brothers - quotes and descriptions to inspire creative writing
Come the late afternoon they took over the kitchen, cooking together and laughing. It was how that fraternal bond was forged and how it grew all the stronger with each passing day.
They were my brothers, for better or worse. That bond is a sort of union of souls, a feeling that to lose the other would be worse than death. They were the ones who carried my soul beneath the gruffness and often crude humour. Whatever came, we knew we'd be there for one another. That reliability, that trust, it built us and sustained us. I was their sister and that note of chivalry was always there, hiding under the ambivalence they preferred to project, yet ready to protect. Brothers, eh?
When I walk in Joseph is juggling apples. Of course they aren't all the same, he's picked one of every colour in the store. This is how he relaxes, loosing himself in the moment, watching the apples arc through the air and back to his hands. Not long ago he dropped them all the time, but in recent years they sail through the air with no chance of ever getting a bruise. Sometimes I walk by and just swipe one out of the air - just to her him cry in mock protest. Other times I sneak up behind him and shout real loud to shock him, make him drop the lot, but that rarely works anymore. So instead I just fetch an orange and add it in – then I sit back with a coffee and watch him. He works that bit harder to keep them all in the air until he can aim the new addition at my head. He got me a few times, but I'm getting better at dodging.
Dan stood back, hands in pockets but somewhat slack mouthed. Ryan had replaced the motor on his old speed boat instead of getting a whole new boat like he'd told him to. It was like strapping the space shuttle jets to a rickshaw. Sure they'd go mighty fast but how long before that old hull gave out? You could probably make a fair dent in the rusted sides with a popsicle stick. From behind came jaunty, bouncing footsteps. Dan sucked in his breath, considering his options. This vessel had gone from being an unseaworthy shell to a death trap. Now he had to stand up to Ryan, his older brother, that always went down like a cup of cold sick.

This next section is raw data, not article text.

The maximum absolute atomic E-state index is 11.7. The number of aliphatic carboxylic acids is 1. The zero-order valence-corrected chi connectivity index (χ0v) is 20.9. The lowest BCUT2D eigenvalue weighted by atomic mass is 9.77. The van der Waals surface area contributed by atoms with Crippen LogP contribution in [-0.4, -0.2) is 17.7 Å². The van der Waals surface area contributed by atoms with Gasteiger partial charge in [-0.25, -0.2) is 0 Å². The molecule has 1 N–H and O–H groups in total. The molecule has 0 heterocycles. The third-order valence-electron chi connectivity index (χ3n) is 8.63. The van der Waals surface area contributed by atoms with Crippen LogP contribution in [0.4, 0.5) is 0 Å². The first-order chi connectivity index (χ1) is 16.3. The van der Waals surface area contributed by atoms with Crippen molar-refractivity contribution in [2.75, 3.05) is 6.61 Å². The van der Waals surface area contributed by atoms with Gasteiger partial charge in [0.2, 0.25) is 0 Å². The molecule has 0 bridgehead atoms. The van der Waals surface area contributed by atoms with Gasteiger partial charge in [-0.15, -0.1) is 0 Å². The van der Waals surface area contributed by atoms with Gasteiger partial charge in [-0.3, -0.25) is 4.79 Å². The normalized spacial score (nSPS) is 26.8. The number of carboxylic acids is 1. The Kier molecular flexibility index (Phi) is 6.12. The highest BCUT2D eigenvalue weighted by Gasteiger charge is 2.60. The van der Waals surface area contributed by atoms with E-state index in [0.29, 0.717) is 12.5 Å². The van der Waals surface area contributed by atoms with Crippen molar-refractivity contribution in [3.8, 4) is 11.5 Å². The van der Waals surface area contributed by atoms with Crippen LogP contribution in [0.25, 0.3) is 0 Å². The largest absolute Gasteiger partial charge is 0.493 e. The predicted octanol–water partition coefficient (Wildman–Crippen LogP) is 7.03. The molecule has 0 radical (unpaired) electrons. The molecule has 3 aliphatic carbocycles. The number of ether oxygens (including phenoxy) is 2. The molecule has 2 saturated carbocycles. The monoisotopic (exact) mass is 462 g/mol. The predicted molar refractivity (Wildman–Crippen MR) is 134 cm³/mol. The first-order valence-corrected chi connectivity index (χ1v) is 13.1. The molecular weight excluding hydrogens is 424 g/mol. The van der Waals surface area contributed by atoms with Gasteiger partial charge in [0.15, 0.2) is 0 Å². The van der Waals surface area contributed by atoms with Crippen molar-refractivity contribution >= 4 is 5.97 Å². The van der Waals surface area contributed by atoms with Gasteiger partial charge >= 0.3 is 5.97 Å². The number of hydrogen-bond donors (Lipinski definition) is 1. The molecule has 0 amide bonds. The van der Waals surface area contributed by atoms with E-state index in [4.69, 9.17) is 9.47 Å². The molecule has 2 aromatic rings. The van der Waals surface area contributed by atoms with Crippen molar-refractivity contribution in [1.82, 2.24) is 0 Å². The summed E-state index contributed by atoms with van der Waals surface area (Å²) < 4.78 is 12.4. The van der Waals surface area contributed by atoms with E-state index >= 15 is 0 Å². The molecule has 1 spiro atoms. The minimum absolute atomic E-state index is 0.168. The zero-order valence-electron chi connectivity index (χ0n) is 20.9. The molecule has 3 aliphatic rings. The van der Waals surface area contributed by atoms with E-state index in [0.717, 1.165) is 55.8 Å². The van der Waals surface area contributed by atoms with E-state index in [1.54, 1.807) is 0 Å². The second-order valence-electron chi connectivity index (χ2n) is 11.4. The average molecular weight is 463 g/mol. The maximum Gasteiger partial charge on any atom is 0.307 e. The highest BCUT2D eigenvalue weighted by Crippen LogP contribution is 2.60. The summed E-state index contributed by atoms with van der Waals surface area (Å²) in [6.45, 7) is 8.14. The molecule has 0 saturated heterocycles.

Being fit was always a part of who I am, right from childhood. I was lucky to have an outdoorsy father and the chance to play with my brothers in our garden and in the woods. There was no focus on what we ate. We just ate. We played. We ate some more. It was simpler than it feels now. But, I digress. To move from a fitter childhood into a fitter adulthood is easier than adapting good habits you never had. It can feel as if you are being asked to reinvent the wheel and then not being given credit for what a genius achievement that was in the first place. I can only imagine the challenge of being fit for those raised on poor quality nutrition and limited access to outdoor play. Life became so sedentary and indoorsy. However, when I have been out of shape, what got me back in shape was making small changes at a time and evolving my habits slowly rather than expecting to do it all at once. One small change. Live a month or two that way. When you are comfortable, make another small change. It takes longer, but in my experience it works and the results last - no yoyo effect.